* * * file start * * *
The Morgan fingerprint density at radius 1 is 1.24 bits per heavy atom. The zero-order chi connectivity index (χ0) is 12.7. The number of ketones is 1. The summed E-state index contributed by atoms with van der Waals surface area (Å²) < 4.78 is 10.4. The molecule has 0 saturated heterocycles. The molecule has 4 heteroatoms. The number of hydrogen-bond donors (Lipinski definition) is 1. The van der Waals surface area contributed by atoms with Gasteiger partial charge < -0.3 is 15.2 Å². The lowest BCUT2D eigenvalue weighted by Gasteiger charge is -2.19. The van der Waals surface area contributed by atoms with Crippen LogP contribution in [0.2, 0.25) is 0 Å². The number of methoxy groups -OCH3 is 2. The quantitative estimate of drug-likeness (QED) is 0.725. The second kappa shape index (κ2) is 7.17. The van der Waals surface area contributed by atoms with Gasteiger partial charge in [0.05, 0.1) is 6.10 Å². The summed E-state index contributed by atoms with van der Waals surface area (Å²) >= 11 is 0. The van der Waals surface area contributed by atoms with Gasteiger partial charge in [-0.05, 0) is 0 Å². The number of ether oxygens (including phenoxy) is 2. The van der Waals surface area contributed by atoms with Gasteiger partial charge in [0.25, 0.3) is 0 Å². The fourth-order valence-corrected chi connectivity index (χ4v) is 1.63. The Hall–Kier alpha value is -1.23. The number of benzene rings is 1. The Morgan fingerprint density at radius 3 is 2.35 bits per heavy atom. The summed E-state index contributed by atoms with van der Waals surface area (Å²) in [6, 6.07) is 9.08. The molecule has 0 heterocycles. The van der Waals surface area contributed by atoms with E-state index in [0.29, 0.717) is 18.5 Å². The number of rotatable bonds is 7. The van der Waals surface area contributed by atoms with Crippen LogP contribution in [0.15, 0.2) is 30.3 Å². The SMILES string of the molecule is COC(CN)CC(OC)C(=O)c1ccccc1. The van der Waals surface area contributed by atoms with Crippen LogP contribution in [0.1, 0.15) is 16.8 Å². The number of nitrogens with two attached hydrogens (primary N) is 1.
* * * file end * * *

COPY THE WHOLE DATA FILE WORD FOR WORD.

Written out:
The Morgan fingerprint density at radius 1 is 1.24 bits per heavy atom. The zero-order chi connectivity index (χ0) is 12.7. The number of ketones is 1. The summed E-state index contributed by atoms with van der Waals surface area (Å²) < 4.78 is 10.4. The molecule has 0 saturated heterocycles. The molecule has 4 heteroatoms. The number of hydrogen-bond donors (Lipinski definition) is 1. The van der Waals surface area contributed by atoms with Gasteiger partial charge < -0.3 is 15.2 Å². The lowest BCUT2D eigenvalue weighted by Gasteiger charge is -2.19. The van der Waals surface area contributed by atoms with Crippen LogP contribution in [0.2, 0.25) is 0 Å². The number of methoxy groups -OCH3 is 2. The quantitative estimate of drug-likeness (QED) is 0.725. The second kappa shape index (κ2) is 7.17. The van der Waals surface area contributed by atoms with Gasteiger partial charge in [0.05, 0.1) is 6.10 Å². The summed E-state index contributed by atoms with van der Waals surface area (Å²) >= 11 is 0. The van der Waals surface area contributed by atoms with Gasteiger partial charge in [-0.05, 0) is 0 Å². The number of ether oxygens (including phenoxy) is 2. The van der Waals surface area contributed by atoms with Gasteiger partial charge in [0.25, 0.3) is 0 Å². The fourth-order valence-corrected chi connectivity index (χ4v) is 1.63. The Hall–Kier alpha value is -1.23. The number of benzene rings is 1. The Morgan fingerprint density at radius 3 is 2.35 bits per heavy atom. The summed E-state index contributed by atoms with van der Waals surface area (Å²) in [6, 6.07) is 9.08. The molecule has 0 heterocycles. The van der Waals surface area contributed by atoms with E-state index in [0.29, 0.717) is 18.5 Å². The number of rotatable bonds is 7. The van der Waals surface area contributed by atoms with Crippen LogP contribution in [0.15, 0.2) is 30.3 Å². The SMILES string of the molecule is COC(CN)CC(OC)C(=O)c1ccccc1. The van der Waals surface area contributed by atoms with Crippen LogP contribution in [0.1, 0.15) is 16.8 Å². The number of nitrogens with two attached hydrogens (primary N) is 1.